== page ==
This Nov. 27 will be the 25th anniversary of Msgr. Michael Heintz’s ordination to the priesthood. He received the sacrament of holy orders in 1993 at St. Matthew Cathedral, South Bend, at the same time as Father Robert Van Kempen. His service to God’s people exemplifies the words of St. John Vianney, patron saint of parish priests: “A good shepherd, a pastor after God’s heart, is the greatest treasure which the good Lord can grant to a parish, and one of the most precious gifts of divine mercy.”
The son of Mike and Jude Heintz, Msgr. Heintz grew up in Elkhart, attending St. Thomas the Apostle Parish. As a student he was deeply influenced by the priests who served there at the time, in particular Msgr. William Lester, Father William Hodde, Father Donald Muldoon and Father Leonard Banas, CSC, who would assist on weekends.
As an altar server, he recalled fondly serving Stations of the Cross and Benediction every Friday evening with Father Muldoon.
“There was something about their life that intrigued and attracted me. By worldly standards, they were not flashy or hip, but they were men of prayer and integrity, and this really drew me to be like them.”
Father Heintz’s vocational calling found good soil. His roots extended to Marian High School in Mishawaka, where he met chaplain Msgr. William Schooler.
“He was very good to me, and role model of pastoral love, energy and zeal. I found myself, a junior in high school, thinking that I might be called to priesthood — and Father Bill encouraged me greatly. I now have the privilege to assist at his parish, St Pius, when I am home in the diocese.
“Father Bob Schulte was vocation director at the time, and he was also very kind to me,” Msgr. Heintz explained. “I must also add how deeply influential Bishop (John M.) D’Arcy was upon me. He arrived in the diocese as bishop when I was a senior in high school, and I met him first when I was only 17. He has always also been a model of integrity and love for the priesthood. In an irony of divine providence, when I was a senior at Marian, I served as an usher at the vesper service at St. Matthew Cathedral prior to his installation, having no idea that I would later spend 18 very happy years there.” In 2013, Msgr. Heintz was the homilist at Bishop D’Arcy’s funeral.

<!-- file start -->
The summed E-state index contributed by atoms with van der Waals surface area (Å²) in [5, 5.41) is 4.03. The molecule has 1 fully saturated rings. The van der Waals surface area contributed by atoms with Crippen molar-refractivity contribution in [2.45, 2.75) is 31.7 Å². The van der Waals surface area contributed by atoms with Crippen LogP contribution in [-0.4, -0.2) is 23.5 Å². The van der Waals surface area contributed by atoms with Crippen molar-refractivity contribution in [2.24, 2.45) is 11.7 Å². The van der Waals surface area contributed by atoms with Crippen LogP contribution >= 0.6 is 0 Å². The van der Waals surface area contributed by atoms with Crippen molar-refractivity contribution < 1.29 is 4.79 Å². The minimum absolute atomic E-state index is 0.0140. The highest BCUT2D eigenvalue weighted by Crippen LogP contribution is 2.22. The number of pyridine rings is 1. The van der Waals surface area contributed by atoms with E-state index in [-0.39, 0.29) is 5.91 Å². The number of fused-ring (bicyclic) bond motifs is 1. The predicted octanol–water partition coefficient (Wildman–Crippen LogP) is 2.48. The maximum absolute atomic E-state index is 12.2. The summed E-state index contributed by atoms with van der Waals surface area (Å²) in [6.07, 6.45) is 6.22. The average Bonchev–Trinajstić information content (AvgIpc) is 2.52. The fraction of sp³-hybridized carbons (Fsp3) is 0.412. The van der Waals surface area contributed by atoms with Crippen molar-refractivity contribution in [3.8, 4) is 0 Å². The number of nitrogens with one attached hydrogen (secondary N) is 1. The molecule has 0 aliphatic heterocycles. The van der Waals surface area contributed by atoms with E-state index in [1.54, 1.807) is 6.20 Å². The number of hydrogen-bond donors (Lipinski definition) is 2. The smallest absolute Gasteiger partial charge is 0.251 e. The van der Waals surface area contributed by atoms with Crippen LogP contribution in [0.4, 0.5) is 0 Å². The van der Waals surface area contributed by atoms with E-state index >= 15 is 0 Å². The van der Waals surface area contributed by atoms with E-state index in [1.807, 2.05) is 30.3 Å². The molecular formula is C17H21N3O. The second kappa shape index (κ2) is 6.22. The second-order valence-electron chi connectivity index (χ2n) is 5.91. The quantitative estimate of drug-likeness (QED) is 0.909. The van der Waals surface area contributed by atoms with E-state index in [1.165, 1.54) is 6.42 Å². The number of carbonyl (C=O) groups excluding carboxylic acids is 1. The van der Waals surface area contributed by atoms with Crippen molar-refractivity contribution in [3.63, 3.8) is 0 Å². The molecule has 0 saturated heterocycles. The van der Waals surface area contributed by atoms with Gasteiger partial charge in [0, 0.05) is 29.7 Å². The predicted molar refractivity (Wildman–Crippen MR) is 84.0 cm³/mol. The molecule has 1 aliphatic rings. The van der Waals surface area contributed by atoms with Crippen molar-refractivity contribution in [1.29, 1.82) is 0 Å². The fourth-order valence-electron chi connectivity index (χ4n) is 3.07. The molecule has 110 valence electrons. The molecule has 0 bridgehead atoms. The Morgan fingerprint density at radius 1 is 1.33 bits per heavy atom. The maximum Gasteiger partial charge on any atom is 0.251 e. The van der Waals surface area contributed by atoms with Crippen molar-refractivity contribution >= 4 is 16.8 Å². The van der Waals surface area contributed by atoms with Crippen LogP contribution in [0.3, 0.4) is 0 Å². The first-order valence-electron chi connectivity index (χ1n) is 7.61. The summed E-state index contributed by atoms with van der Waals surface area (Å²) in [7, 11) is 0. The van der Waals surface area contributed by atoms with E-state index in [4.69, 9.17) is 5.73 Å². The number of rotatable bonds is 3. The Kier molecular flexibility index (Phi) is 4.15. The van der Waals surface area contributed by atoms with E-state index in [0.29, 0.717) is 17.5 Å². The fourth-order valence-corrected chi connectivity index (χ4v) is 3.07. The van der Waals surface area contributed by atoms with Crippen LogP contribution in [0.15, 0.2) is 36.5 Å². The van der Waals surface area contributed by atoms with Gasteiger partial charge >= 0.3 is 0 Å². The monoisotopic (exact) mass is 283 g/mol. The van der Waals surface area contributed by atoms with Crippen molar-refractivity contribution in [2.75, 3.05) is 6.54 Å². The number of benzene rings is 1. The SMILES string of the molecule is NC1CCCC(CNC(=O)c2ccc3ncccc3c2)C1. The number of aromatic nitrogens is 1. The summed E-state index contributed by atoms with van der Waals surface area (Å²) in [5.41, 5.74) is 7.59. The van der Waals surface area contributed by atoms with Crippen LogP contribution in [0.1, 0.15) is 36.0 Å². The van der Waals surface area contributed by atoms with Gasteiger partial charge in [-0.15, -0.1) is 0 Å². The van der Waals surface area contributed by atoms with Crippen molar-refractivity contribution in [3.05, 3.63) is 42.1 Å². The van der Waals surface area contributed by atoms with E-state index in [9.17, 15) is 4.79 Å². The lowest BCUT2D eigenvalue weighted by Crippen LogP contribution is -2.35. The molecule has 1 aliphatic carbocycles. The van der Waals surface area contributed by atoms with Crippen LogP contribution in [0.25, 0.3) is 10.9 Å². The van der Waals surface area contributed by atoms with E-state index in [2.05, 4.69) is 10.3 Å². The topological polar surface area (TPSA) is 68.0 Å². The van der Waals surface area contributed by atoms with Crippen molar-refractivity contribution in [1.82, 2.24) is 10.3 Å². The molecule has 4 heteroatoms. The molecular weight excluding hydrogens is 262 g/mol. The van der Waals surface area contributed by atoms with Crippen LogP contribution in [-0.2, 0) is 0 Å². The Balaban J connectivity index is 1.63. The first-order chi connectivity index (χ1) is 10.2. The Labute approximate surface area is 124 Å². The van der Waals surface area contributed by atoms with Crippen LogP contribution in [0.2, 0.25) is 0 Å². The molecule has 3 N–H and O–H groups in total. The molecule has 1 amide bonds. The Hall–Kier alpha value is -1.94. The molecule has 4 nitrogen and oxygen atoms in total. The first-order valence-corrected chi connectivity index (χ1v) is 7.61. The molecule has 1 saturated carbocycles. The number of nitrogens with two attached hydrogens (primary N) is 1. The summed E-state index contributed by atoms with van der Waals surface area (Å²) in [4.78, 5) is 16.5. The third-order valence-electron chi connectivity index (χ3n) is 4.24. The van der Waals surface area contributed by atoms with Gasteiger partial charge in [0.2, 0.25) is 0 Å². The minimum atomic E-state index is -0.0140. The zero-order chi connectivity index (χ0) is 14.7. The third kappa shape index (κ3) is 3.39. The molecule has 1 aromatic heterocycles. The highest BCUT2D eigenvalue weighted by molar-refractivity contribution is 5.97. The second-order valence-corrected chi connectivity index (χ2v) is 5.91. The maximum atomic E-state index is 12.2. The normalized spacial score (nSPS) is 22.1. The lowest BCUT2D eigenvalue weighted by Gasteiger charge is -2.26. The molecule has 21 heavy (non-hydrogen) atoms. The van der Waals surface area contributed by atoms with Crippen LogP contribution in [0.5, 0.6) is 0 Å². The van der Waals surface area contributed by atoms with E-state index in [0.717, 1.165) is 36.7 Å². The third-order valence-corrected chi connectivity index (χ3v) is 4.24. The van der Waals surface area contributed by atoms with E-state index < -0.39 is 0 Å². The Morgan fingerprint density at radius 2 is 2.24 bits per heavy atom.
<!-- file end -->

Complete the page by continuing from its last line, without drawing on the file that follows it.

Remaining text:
He answered God’s call and applied to be a seminarian in the Diocese of Fort Wayne-South Bend, attending St. John’s Seminary in Boston, Massachusetts, as “part of a generation of priests of our diocese who trained there …. Those were happy years.” He found seminary “a great experience in which to deepen my attentiveness to God’s will and discern more intentionally.”
“Upon ordination I had hoped to be assigned somewhere in the South Bend side of the diocese,” he said. “God had other plans and I was assigned to St. Charles Borromeo Parish in Fort Wayne and as chaplain at Bishop Dwenger High School. I loved the parish and the high school and was blessed to be mentored by the late Msgr. John Suelzer, long-time pastor.
“In 1998, I got the call that Bishop D’Arcy wanted to meet with me, and I started praying that the angel of transfer would pass me by. However, he asked me to move to St. Matthew in South Bend as assistant to (auxiliary) Bishop (Daniel) Jenky, teach at Saint Joseph High School and pursue doctoral studies at Notre Dame. Moving from St. Charles was the hardest thing I had ever had to do.
“I realized the cost of obedience, and yet how through that experience of sacrifice, I was able to grow and be fruitful in new ways.”
Parishioners at St. Matthew came to know “Father Mike” as a priest who would remember their name and pray before Mass like them, kneeling in a side pew, breviary in hand — or do a charitable deed quietly without anyone noticing. He demonstrated the same life of holiness to which he preached to his parishioners.